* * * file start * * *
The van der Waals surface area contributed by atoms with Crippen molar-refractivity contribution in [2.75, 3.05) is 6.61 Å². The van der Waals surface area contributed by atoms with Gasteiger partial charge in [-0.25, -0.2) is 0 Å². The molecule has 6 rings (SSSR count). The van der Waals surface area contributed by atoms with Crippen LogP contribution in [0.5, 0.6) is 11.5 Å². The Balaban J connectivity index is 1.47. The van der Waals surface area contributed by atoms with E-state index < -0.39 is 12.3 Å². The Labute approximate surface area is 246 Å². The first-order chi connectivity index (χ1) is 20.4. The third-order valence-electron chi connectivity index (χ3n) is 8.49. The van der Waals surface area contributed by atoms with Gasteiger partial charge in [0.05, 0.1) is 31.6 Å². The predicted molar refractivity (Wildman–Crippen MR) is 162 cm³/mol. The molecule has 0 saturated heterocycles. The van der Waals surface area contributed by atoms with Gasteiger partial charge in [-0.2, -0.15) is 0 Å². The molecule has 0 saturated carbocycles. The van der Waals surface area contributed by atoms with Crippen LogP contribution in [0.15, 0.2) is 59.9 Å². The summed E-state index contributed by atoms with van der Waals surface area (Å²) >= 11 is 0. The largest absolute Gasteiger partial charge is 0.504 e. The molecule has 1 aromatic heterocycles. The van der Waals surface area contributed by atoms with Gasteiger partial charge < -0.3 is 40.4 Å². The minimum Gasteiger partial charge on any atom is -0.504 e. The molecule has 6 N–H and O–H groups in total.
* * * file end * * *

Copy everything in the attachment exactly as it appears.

The van der Waals surface area contributed by atoms with Crippen molar-refractivity contribution in [2.75, 3.05) is 6.61 Å². The van der Waals surface area contributed by atoms with Gasteiger partial charge in [-0.25, -0.2) is 0 Å². The molecule has 6 rings (SSSR count). The van der Waals surface area contributed by atoms with Crippen LogP contribution in [0.5, 0.6) is 11.5 Å². The Balaban J connectivity index is 1.47. The van der Waals surface area contributed by atoms with E-state index < -0.39 is 12.3 Å². The Labute approximate surface area is 246 Å². The first-order chi connectivity index (χ1) is 20.4. The third-order valence-electron chi connectivity index (χ3n) is 8.49. The van der Waals surface area contributed by atoms with Gasteiger partial charge in [0.05, 0.1) is 31.6 Å². The predicted molar refractivity (Wildman–Crippen MR) is 162 cm³/mol. The molecule has 0 saturated heterocycles. The van der Waals surface area contributed by atoms with Gasteiger partial charge in [-0.2, -0.15) is 0 Å². The molecule has 0 saturated carbocycles. The van der Waals surface area contributed by atoms with Crippen LogP contribution in [0.15, 0.2) is 59.9 Å². The summed E-state index contributed by atoms with van der Waals surface area (Å²) >= 11 is 0. The largest absolute Gasteiger partial charge is 0.504 e. The molecule has 1 aromatic heterocycles. The van der Waals surface area contributed by atoms with Gasteiger partial charge < -0.3 is 40.4 Å². The minimum Gasteiger partial charge on any atom is -0.504 e. The molecule has 6 N–H and O–H groups in total.